Yep! Had a similar experience doing up the bathrooms to a modern standard. Didn't even go wild on tiles or sanitary ware but it still cost a small fortune. The house was fine when we moved in but a bit jaded. Thinking back to some genuine doer-uppers we viewed I can't imagine how much a proper overhaul must cost.

Room to Improve has some educational value in that the costs run over and there are unforeseen problems and delays with windows etc. but it's all sewn up in 55 minutes so before you know it everyone is having a laugh at the after-party. Nobody remembers the stress and the costs because the kitchen is beautiful and they have vertical radiators now.


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 Post subject: Re: The renovations thread
PostPosted: Mon May 16, 2016 10:36 am 
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Skippy 3 wrote:
Why don't more people just knock and rebuild in Ireland?


It revolves around how sound the house is to start with. It costs a significant amount of money to "get out of the ground". That is: dig and lay foundations and rising walls, lay sewerage, lay floor slab. And it costs to build walls, chimney and floor/roof wood structures. And it costs to demolish and dig out what's there is placing new on old footprint

If the above are reasonably sound then you're way ahead of a new build (so long as you're not remodelling the existing base structure beyond economic limits). It doesn't take that long to rip a building down to core.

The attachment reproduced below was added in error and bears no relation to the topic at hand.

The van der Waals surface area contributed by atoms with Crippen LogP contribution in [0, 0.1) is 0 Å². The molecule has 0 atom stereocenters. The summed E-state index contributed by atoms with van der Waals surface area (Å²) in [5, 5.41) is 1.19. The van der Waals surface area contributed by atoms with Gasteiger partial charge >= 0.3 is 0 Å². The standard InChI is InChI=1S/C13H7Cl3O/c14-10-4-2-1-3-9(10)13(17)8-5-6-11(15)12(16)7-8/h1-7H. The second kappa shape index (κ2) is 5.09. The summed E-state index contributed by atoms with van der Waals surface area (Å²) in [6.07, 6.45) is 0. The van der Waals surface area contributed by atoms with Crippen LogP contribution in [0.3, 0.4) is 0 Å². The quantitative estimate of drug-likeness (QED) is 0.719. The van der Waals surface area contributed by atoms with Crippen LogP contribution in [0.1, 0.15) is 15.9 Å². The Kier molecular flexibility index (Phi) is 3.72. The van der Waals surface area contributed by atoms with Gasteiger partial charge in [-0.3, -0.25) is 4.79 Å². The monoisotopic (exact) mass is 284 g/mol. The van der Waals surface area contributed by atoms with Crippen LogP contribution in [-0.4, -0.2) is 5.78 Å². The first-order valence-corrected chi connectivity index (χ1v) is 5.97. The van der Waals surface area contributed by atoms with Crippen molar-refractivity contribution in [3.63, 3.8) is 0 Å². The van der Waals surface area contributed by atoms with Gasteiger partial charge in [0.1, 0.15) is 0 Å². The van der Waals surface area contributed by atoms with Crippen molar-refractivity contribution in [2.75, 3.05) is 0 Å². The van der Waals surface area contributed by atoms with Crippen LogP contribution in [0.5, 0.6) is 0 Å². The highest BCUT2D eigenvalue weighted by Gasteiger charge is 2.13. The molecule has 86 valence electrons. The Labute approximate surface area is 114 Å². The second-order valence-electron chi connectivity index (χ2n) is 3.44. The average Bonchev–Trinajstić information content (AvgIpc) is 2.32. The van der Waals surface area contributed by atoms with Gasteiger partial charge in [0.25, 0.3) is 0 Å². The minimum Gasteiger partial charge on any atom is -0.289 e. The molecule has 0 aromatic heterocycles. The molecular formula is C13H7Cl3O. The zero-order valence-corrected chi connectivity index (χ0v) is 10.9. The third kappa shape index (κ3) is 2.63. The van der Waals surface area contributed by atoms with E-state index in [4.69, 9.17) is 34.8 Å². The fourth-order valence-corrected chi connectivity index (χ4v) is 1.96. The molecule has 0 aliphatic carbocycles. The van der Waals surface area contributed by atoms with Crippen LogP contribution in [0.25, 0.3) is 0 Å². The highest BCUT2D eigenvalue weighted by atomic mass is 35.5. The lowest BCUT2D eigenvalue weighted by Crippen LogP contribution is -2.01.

A new build is also subject to comparatively onerous input from professionals. Cost and complexity.

The error comes in trying to rework that which is crumbling - but if you simply tear down to solid core then you're not that different to a new build brought to that state of progression.


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 Post subject: Re: The renovations thread
PostPosted: Mon May 16, 2016 10:43 am 
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Ixelles wrote:
Nobody remembers the stress and the costs because the kitchen is beautiful and they have vertical radiators now.

Am I the only one who doesn't like those full-height vertical rads? Yes they free up some horizontal space, but they take away from picture-hanging space. Also if you have a good plumber who calculates the BTUs actually needed in a room you might find a big vertical rad can be far too much for some rooms.

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 Post subject: Re: The renovations thread
PostPosted: Mon May 16, 2016 10:47 am 
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Skippy 3 wrote:
Why don't more people just knock and rebuild in Ireland?